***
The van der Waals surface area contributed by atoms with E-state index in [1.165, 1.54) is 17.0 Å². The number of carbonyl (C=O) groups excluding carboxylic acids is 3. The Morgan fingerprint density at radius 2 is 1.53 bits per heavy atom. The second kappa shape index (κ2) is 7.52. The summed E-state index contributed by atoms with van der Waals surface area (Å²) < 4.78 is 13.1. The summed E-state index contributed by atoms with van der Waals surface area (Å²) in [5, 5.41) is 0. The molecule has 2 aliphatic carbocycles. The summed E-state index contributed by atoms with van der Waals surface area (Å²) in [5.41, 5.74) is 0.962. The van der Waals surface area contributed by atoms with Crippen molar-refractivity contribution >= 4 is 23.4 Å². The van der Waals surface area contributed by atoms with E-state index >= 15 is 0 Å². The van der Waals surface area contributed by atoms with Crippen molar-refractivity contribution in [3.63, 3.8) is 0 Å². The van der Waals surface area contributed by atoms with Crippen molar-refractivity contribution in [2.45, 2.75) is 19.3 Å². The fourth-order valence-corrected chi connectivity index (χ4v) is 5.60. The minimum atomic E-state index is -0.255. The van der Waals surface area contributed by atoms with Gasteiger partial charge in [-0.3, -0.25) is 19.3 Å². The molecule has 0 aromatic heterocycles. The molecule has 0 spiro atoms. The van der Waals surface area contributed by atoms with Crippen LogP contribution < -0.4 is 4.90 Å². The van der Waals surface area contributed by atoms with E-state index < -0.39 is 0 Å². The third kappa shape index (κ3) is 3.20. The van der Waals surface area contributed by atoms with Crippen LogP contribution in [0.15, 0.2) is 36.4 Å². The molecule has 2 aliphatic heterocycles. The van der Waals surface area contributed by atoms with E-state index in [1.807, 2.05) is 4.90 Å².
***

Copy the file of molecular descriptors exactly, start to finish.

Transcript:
The van der Waals surface area contributed by atoms with E-state index in [1.165, 1.54) is 17.0 Å². The number of carbonyl (C=O) groups excluding carboxylic acids is 3. The Morgan fingerprint density at radius 2 is 1.53 bits per heavy atom. The second kappa shape index (κ2) is 7.52. The summed E-state index contributed by atoms with van der Waals surface area (Å²) < 4.78 is 13.1. The summed E-state index contributed by atoms with van der Waals surface area (Å²) in [5, 5.41) is 0. The molecule has 2 aliphatic carbocycles. The summed E-state index contributed by atoms with van der Waals surface area (Å²) in [5.41, 5.74) is 0.962. The van der Waals surface area contributed by atoms with Crippen molar-refractivity contribution >= 4 is 23.4 Å². The van der Waals surface area contributed by atoms with E-state index >= 15 is 0 Å². The van der Waals surface area contributed by atoms with Crippen molar-refractivity contribution in [3.63, 3.8) is 0 Å². The van der Waals surface area contributed by atoms with Crippen molar-refractivity contribution in [2.45, 2.75) is 19.3 Å². The fourth-order valence-corrected chi connectivity index (χ4v) is 5.60. The minimum atomic E-state index is -0.255. The van der Waals surface area contributed by atoms with Gasteiger partial charge in [-0.3, -0.25) is 19.3 Å². The molecule has 0 aromatic heterocycles. The molecule has 0 spiro atoms. The van der Waals surface area contributed by atoms with Crippen LogP contribution < -0.4 is 4.90 Å². The van der Waals surface area contributed by atoms with E-state index < -0.39 is 0 Å². The third kappa shape index (κ3) is 3.20. The van der Waals surface area contributed by atoms with Crippen LogP contribution in [0.15, 0.2) is 36.4 Å². The molecule has 2 aliphatic heterocycles. The van der Waals surface area contributed by atoms with E-state index in [1.807, 2.05) is 4.90 Å².